Lawmakers, activists wary of more HR violations under extended Martial Law in Mindanao

Dec. 14, 2017

NO TO MARTIAL LAW. Progressive groups in Davao City hold a protest along Roxas Avenue to condemn the extension of martial law in Mindanao for one more year. In a joint session on Wednesday, December 13, the Congress approved the request of the Palace to extend the implementation of martial law until December 31, 2018. (Robby Joy D. Salveron/

DAVAO CITY, Philippines — Critics of Martial Law are wary of a “full-blown” dictatorship under President Rodrigo Duterte after the Lower House and the Senate approved the extension of Martial Law in the whole island of Mindanao until December 31, 2018.

The Congress in a special joint session on Wednesday, December 13 voted 240-27 with zero abstention to grant Duterte’s request to extend Martial Law in Mindanao.

Progressive lawmakers who opposed the extension of Martial Law in Mindanao and activists here said its extension will only result to more cases of human rights violations.

“Ito ay nagbabadyang kalagayan, martial law ito, anuman ang sugar-coated na pinapalagay sa request ng pangulong Duterte, ito ay martial law o batas militar (This is a looming situation, this is martial law however sugar-coated is the request of President Duterte, this is martial law),” said Anakpawis Partylist Rep. Ariel Casilao.

Bayan Muna Partylist Rep. Carlos Zarate said: “We said it before and we will say it again and again: there is no basis for extending martial rule in Mindanao; it only caused hardships and sufferings to our people.”

Zarate cited numerous extra-judicial killings, forced evacuations, massacres and food blockades happening in provinces in Mindanao.


In Duterte’s hometown, several groups also expressed concern on his decision to extend martial law.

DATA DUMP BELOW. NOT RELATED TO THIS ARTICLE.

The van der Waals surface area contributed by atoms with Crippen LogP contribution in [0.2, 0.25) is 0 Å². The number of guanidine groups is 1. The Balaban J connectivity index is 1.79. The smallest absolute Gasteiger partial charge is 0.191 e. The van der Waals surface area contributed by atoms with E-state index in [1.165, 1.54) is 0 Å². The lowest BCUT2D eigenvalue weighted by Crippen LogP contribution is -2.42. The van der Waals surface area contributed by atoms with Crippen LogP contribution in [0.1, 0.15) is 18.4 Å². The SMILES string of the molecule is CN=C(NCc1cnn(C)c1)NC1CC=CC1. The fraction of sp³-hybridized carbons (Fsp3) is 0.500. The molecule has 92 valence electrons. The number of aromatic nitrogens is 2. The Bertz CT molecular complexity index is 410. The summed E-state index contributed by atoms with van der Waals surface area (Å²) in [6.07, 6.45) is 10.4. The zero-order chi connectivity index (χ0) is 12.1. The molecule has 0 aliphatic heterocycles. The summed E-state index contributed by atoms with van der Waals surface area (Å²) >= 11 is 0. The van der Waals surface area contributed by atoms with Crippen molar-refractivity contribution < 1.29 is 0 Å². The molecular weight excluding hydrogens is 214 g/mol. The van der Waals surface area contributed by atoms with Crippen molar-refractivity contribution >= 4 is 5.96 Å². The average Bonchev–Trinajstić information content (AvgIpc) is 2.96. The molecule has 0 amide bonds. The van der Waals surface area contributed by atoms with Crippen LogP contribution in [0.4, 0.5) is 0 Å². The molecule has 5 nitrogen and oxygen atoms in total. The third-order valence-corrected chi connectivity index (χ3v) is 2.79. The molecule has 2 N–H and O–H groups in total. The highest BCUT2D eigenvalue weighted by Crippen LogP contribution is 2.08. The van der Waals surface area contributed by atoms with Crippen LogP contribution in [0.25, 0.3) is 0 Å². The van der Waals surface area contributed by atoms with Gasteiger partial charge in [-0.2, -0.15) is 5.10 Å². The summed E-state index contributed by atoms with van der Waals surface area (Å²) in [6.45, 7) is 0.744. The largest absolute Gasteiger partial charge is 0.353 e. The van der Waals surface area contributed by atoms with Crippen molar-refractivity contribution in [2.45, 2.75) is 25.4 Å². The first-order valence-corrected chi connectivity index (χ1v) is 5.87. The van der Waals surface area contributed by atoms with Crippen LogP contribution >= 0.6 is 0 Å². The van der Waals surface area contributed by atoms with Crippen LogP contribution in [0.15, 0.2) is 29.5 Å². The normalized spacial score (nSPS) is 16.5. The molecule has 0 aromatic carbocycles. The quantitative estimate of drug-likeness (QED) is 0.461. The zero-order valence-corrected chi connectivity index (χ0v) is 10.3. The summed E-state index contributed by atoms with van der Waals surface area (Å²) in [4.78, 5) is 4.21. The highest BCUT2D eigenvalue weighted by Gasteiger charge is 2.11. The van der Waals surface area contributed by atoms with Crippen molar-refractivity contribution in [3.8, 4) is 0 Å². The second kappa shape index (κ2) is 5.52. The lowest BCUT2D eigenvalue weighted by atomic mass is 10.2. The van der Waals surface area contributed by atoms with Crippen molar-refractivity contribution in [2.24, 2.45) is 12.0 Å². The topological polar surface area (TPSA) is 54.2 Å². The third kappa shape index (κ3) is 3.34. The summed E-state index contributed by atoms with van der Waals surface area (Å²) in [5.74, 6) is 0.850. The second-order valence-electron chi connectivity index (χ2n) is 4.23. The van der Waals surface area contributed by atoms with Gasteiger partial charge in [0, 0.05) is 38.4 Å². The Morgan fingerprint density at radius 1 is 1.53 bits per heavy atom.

Human rights activists here gathered in Roxas Avenue to protest the extension of Martial Law which they describe as a means to legitimize the crackdown against activists.

Members of the Bagong Alyansang Makabayan (Bayan) here said the killings of activists Apolonio Maranan on November 25 and Bernardo Clarion Jr, on December 8 were proof that authorities are targeting members of progressive organizations.

The police said Clarion is facing charges as one of the suspects in the killing of a police officer here. But human rights group Karapatan recorded Clarion as the 57th victim of killing of activists in Davao region since July last year.

“Aside from the continued killings in Davao City, the local government in Davao City (is) deliberately trying to suppress freedom of expression by pushing for a local ordinance to prevent protest along the Eastern Mindanao Command in Camp Panacan and designating rallies in one specific area downtown,” Bayan said.

Mags Maglana, convener of Konsyensya Dabaw, said they are not convinced with the decision to continue martial rule beyond December 31 this year.

“We find it disquieting that the President consistently defers to the military on the matter of Martial Law,” Maglana said adding that decisions should remain with civilian authority.

The group also feared that the intention to extend Martial Law will “lead to an eventual return to the same repressive conditions, if not worse, that Mindanawons encountered under the time of Marcos.”